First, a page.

Each year for Christmas, my dad sends us a check to get something we want or need. Too often I spend it on bills, but this year decided to take part of it and put it towards the 8-week stress reduction program that the world-renowned Center for Mindfulness on my campus runs. Founded by Jon Kabat-Zinn, the program has a long history of success in helping people learn practical tools such as mindfulness meditation, relaxation techniques, and increased awareness in the interconnectedness of thoughts, emotions and physical sensations to bring about healthy management of stress. I’ve wanted to take the course for some time and now with the work underway in therapy, I figure there’s no better time. I sign up and on the last Thursday night of the month, join about 40 other people in a large circle of chairs and pillows, ready for class to begin.

One of the first things we practice is sitting still, in silence, for a period of time. I am surprised at how much I enjoy this exercise. I don’t have the most successful history at it. I remember Dr. Thornton’s pastoral counseling course where he started every class meeting with a time of guided meditation. I cannot do guided meditation. I cannot meditate when someone else is talking. When someone instructs me to imagine being like a ball balanced on top of a pole, or to see my troubles as leaves floating down a river, away from me, I only find myself distracted by their voice telling me what to do. I cannot meditate by being told to meditate. Plus, it makes me laugh. I took Dr. Thornton’s class with good friends who to this day still joke about our heads balanced on poles. I still can’t help but laugh at the thought.

The instructor of the stress management class does do some vocal coaching during the silence, but it’s limited and I soak up the silence. It is so peaceful. I realize how little of it I have in my days, in my head. Just silence. Quiet. Stillness. It feels a lot like the sensation of holding my breath and jumping into a swimming pool on a very hot day, sinking to the silent bottom. It is comfort.

We follow the silence with some sharing and then we find a space in the room to learn a few stretches to help us relax. We’re not really at any kind of formal yoga here, just some basic stretching to release all of the tension that settles in our muscles and joints. This is a good thing, I know. Intellectually and experientially, I know the benefits. However, despite a lifetime of regular physical activity, I have NEVER been flexible. In a word, I am stiff as a board.

I find a mat and a space and lie on my back. The lights are dimmed and our instructor begins to describe for us the movements. Slowly. Slowly. Pull your leg to your chest and then back down. One and then the other.  And then both together. Ugh. Groan. Crack. But fortunately, I am not alone. A room filled with middle-aged people moving muscles we’ve not moved in some time, we are bonded in the shared experience of humility and pain.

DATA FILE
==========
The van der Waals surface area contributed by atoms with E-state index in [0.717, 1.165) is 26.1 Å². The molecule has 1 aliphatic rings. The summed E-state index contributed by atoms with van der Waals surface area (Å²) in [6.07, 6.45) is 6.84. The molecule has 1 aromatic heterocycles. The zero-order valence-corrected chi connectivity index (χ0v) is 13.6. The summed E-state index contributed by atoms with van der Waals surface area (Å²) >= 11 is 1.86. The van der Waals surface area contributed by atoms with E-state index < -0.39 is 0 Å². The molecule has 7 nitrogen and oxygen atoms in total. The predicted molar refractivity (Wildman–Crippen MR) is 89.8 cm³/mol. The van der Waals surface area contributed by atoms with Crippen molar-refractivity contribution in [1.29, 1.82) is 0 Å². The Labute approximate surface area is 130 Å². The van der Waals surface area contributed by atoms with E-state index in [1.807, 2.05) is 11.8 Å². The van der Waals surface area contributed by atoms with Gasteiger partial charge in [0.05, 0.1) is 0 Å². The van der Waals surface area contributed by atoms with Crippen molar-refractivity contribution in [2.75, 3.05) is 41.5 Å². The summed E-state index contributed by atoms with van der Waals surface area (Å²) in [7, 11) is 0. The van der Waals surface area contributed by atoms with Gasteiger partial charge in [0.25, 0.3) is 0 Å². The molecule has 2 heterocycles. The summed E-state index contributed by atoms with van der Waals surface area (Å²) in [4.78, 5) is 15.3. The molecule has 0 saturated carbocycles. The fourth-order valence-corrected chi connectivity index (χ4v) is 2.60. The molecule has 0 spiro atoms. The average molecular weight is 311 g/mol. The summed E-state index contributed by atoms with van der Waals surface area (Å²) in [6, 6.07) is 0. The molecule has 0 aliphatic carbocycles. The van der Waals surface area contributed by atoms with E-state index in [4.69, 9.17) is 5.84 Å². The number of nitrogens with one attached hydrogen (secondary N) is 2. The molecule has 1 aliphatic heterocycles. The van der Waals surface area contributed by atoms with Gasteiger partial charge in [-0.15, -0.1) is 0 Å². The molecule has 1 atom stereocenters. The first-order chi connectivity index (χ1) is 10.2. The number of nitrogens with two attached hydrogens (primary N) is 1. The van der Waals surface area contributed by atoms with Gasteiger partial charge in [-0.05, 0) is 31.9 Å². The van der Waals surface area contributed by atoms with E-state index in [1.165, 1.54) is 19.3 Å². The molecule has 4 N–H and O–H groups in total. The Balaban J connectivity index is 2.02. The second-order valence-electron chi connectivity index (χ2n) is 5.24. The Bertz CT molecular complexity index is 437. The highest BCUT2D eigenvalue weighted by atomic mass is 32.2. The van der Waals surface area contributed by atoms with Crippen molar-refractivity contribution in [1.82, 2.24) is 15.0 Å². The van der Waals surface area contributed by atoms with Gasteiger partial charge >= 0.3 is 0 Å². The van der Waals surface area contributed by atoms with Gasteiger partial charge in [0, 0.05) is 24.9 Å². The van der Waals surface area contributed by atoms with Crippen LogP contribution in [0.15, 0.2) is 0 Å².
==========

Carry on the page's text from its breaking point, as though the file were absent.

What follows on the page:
Class marks the start of a complement to my therapy sessions, sessions that are, in themselves, complementary to medication I’ve been prescribed. I suppose this makes it the complementary complement. I can’t help but think how ironic it is, the fact that I’ve realized through these complementary therapies is that I’m longing for tangible compliments. I think it’s kind of funny, but then remember they’re spelled differently.

“Welcome to this moment” is the mantra for mindfulness. It will take a lot of practice for me to get to this moment. It’s always very hard for me to be here, now. As I practice my first body scan exercise at home, I notice that my mind drifts off. I think of people and places far away from this place and this moment. I think of how my therapist and I talked about this last week. I am here, yet those I long to be with most are there. “There” is not “here” and thus I spend a lot of time longing to be somewhere else.

I think back to the movie, “Revolutionary Road” that we watched last night. Wasn’t this the theme of that movie? Giving up, resigning one’s self to the life that they have before them rather than the one that they once dreamed of? I loathe the term “acceptance”. I hate it when anyone in an AA meeting mentions “page 449 of the Big Book”. I want to scream. Acceptance, for me, is resignation. It is giving up. It is giving in to the circumstances in which you find yourself, even when those circumstances are deplorable. “For Christ’s sake, do something!” is what I always want to scream when the topic comes up. How do you accept the moment and change the moment at the same time? How do you find that wisdom “to know the difference” between the things you can change and the things you cannot? And how do I accept any of this without feeling like I’ve simply given up?

My 45-minutes of meditation are over. I admit that the quiet of the room was nice. It was relaxing. Now if only I can quiet the inside of my head.

Chapter 4